You sound in need of help from a therapist if you don't already have one, and perhaps from a physician for depression.  Your words about sacrificing yourself and getting nothing in return, not getting any respect and the general tone of what you write are all alarming.  Please consider seeking assistance from someone who can get to know your specific case and can help you find the person you want to be and make some decisions about your relationship.

Melissa Orlov

Blowing up.

It's nice to hear some one without ADHD being so careful in what was possibly a real "Blow UP". I am a nurse as well as doing some computer tech support. I understand that when your phones go , you sometimes feel lost and trapped. I however, have ADHD. I was diagnosed with ADHD in 1999, when I was 55. I had many years of wondering what was wrong with me. I am an alcoholic in recovery as well as an addict in recovery. Last drink was in January 1982, last drug in 1994. So I hasd been 5 years clean in 1999 when I felt I should be getting some of the rewards of the program and wasn't. I married my wife in 1980. while I was still a full blown addict and alky. She saw me get clean and sober. The behaviour was still somewhat the same except a lot more bewildered and a lot less arrogance and blame to others. I still didn't finish things, I interrupted conversations, like I hadn't been listening at all but worse I had almost no impulse control at all. It was like I stood back and watched myself do things I didn't really want to do. When my then 7 year old daughter was diagnosed I saw the similarity in behaviour and went to a psychologist and was diagnosed. I was on Adderall for a couple years and did well. I was totally surpised when I could sleep at night etc. No buzz I did well. I was not nearly so distractable and learned about control of my impulses. I still could not keep a job. Six monthes and I was asked to leave reasons were always vague. Then I discovered from a psychologist a Jefferson Hospital that I had PTSD from Vietnam in '68'. I was in a full year of combat, was wounded and lost 90% of my boat crew. My first psychologist said I may have indeed had PTSD, but they were treating me for ADHD. When I applied for PTSD they said I didn't have it. There is a lot more to it but they used my first psychologist, VA said they did not mention PTSD. The psychologist who did didn't know me as long (huh?). Social Security of Course awarded me total disability in record time for ADHD and PTSD. But not the VA. The point is I am now in deep debt , I can't even get a job in computers and my wife calls me loser, stupid, worthless , and the only reasonshe keeps me around is because I may get something for the VA. I don't bring in any money (except the $1926.00 a month for disability) because I don't go out and work for it. I have other physical problems which I try not to lean on and do my work. I am wits end. please give me some idea what to do! Forgive the length. I am an expainer. Ask any quedtions you want ! This thing is long and wordy bui theres more and I didn't want toke up too much of your valuable time. Thanks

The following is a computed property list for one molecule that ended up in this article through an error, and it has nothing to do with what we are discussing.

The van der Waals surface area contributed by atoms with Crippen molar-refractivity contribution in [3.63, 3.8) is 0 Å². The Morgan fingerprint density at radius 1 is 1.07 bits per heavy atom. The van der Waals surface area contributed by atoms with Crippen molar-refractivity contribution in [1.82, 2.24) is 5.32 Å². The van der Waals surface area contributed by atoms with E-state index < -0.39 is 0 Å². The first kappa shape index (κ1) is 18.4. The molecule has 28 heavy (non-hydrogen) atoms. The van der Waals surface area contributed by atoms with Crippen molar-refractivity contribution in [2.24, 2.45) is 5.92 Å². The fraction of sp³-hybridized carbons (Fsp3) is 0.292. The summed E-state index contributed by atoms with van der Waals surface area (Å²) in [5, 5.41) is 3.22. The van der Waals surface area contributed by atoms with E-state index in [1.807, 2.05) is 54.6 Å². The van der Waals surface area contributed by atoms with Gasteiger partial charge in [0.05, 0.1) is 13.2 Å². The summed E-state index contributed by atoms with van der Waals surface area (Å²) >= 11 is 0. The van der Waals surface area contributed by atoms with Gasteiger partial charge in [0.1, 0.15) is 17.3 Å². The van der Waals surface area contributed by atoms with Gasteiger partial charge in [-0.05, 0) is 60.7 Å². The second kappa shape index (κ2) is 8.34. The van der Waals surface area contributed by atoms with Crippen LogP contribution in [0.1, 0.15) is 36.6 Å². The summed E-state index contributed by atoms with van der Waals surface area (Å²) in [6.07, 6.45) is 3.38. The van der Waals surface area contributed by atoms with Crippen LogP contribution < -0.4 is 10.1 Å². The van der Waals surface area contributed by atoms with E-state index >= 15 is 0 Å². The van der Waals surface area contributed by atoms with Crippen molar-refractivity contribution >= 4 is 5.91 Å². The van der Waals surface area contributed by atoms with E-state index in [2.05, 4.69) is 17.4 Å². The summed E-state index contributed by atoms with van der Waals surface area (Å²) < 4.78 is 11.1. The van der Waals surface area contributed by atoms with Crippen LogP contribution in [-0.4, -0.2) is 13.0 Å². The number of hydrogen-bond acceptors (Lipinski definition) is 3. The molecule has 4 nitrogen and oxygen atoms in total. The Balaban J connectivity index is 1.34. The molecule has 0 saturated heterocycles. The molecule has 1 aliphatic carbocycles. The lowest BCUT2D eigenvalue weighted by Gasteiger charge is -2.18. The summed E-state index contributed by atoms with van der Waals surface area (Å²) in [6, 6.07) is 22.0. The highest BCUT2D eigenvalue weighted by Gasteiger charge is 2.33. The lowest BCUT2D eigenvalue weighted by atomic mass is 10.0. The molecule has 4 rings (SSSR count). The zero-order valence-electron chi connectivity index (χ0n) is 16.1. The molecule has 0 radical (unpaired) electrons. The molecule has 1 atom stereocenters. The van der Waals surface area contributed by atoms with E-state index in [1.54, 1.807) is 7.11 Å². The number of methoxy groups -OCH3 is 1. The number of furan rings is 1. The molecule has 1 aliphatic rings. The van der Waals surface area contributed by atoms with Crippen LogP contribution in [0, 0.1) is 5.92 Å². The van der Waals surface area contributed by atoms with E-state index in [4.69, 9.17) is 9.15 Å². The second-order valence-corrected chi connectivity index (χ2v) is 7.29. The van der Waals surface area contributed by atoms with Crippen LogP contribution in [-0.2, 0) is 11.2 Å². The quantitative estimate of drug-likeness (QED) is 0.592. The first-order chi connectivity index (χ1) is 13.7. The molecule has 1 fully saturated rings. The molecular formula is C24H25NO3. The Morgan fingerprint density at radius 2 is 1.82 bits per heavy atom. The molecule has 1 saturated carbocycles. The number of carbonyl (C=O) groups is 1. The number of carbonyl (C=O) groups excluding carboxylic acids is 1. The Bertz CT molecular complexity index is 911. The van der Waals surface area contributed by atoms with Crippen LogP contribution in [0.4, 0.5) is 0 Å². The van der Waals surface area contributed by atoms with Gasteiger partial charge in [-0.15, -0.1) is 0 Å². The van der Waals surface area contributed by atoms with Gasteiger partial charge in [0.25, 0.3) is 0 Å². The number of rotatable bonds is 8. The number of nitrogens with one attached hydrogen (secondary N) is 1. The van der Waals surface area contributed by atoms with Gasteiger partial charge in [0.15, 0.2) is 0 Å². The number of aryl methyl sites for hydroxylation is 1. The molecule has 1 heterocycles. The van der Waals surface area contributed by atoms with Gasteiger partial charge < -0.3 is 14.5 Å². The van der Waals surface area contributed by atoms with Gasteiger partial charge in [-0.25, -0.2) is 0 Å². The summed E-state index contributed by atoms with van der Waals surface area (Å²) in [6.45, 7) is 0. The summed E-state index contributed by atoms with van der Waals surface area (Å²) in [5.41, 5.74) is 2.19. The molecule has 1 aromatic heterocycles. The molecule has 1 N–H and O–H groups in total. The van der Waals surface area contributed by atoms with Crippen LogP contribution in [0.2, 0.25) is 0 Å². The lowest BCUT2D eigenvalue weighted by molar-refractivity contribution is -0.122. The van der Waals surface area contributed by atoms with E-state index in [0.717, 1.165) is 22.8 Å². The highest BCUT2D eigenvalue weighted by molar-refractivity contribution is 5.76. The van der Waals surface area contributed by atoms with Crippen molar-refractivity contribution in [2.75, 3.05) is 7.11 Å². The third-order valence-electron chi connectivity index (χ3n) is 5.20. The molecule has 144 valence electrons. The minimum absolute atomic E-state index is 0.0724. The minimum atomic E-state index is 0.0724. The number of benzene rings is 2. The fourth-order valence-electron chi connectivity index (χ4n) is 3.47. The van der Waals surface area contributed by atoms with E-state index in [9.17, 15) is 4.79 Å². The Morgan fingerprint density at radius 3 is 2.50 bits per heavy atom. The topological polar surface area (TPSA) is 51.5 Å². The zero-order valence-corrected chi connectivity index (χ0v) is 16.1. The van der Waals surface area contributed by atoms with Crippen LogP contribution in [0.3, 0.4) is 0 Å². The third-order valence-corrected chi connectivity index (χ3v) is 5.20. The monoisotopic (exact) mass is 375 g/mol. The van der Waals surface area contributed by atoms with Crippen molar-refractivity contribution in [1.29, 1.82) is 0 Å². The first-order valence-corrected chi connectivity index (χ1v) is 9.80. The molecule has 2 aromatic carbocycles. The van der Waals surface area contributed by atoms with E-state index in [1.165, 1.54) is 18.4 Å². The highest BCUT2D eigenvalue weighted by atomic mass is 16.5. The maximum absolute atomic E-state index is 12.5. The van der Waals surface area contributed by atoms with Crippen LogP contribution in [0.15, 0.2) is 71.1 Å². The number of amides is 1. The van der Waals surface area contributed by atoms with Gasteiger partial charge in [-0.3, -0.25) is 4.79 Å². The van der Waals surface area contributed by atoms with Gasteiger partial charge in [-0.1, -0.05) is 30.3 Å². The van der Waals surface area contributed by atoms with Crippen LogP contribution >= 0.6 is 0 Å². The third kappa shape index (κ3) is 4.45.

For Neil

Neil - I am so sorry to say that I don't know enough about PTSD that I can offer any good comments on that and about your general situation.  (There's a reason I stick with ADHD and marriage questions because that's what I know about!)  I also don't have any insights about how to navigate the VA - though it seems strange that one arm of the government says you should be compensated for your disabilities, while another doesn't.

I worry about your wife's anger and how it is affecting you, though.  No one should be verbally abused, which is what repeated comments like "loser, stupid" etc from someone who is supposed to love you amounts to.

I guess I would try to chip away at some of your issues, such as the debt, and keep trying to improve your ADHD treatment.  Do you have a plan for getting out of debt yet?  If not, you should develop one (save X per month, consolidate with a lower credit card rate, etc).  If you can exercise regularly, some regular aerobic exercise will likely help you feel better physically and also help you psychologically (helps you stave off depression).

Keep in touch here - perhaps some of our readers will have other suggestions.

Melissa Orlov

Blow up dialogue